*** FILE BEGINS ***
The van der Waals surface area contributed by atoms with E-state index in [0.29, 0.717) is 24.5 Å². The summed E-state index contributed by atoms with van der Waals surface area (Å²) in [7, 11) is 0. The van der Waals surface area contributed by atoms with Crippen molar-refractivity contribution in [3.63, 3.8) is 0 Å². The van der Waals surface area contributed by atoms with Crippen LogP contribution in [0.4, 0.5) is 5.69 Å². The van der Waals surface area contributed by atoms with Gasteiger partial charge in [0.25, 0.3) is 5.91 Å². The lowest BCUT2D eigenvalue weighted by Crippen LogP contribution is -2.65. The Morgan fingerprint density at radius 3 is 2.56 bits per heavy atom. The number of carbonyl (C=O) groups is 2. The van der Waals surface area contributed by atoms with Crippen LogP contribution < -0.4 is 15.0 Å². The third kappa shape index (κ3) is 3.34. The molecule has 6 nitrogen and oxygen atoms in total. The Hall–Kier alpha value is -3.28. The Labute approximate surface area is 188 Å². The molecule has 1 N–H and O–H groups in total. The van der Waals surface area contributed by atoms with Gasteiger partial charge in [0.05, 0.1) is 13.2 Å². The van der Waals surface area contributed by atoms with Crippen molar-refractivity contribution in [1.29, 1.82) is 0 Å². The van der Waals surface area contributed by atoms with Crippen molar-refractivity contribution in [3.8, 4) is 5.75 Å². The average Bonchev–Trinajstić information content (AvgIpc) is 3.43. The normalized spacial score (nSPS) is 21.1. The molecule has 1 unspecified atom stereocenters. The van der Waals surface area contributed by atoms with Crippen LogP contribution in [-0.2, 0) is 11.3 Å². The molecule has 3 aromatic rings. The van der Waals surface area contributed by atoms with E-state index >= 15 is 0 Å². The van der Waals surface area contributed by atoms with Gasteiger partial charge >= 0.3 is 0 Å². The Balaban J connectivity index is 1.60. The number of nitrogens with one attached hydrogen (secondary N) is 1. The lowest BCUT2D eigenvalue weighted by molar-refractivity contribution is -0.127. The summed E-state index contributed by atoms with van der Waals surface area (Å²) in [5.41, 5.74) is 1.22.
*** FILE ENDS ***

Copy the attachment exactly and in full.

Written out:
The van der Waals surface area contributed by atoms with E-state index in [0.29, 0.717) is 24.5 Å². The summed E-state index contributed by atoms with van der Waals surface area (Å²) in [7, 11) is 0. The van der Waals surface area contributed by atoms with Crippen molar-refractivity contribution in [3.63, 3.8) is 0 Å². The van der Waals surface area contributed by atoms with Crippen LogP contribution in [0.4, 0.5) is 5.69 Å². The van der Waals surface area contributed by atoms with Gasteiger partial charge in [0.25, 0.3) is 5.91 Å². The lowest BCUT2D eigenvalue weighted by Crippen LogP contribution is -2.65. The Morgan fingerprint density at radius 3 is 2.56 bits per heavy atom. The number of carbonyl (C=O) groups is 2. The van der Waals surface area contributed by atoms with Crippen LogP contribution < -0.4 is 15.0 Å². The third kappa shape index (κ3) is 3.34. The molecule has 6 nitrogen and oxygen atoms in total. The Hall–Kier alpha value is -3.28. The Labute approximate surface area is 188 Å². The molecule has 1 N–H and O–H groups in total. The van der Waals surface area contributed by atoms with Gasteiger partial charge in [0.05, 0.1) is 13.2 Å². The van der Waals surface area contributed by atoms with Crippen molar-refractivity contribution in [1.29, 1.82) is 0 Å². The van der Waals surface area contributed by atoms with Crippen molar-refractivity contribution in [3.8, 4) is 5.75 Å². The average Bonchev–Trinajstić information content (AvgIpc) is 3.43. The normalized spacial score (nSPS) is 21.1. The molecule has 1 unspecified atom stereocenters. The van der Waals surface area contributed by atoms with Crippen LogP contribution in [-0.2, 0) is 11.3 Å². The molecule has 3 aromatic rings. The van der Waals surface area contributed by atoms with E-state index >= 15 is 0 Å². The van der Waals surface area contributed by atoms with Gasteiger partial charge >= 0.3 is 0 Å². The Balaban J connectivity index is 1.60. The number of nitrogens with one attached hydrogen (secondary N) is 1. The lowest BCUT2D eigenvalue weighted by molar-refractivity contribution is -0.127. The summed E-state index contributed by atoms with van der Waals surface area (Å²) in [5.41, 5.74) is 1.22.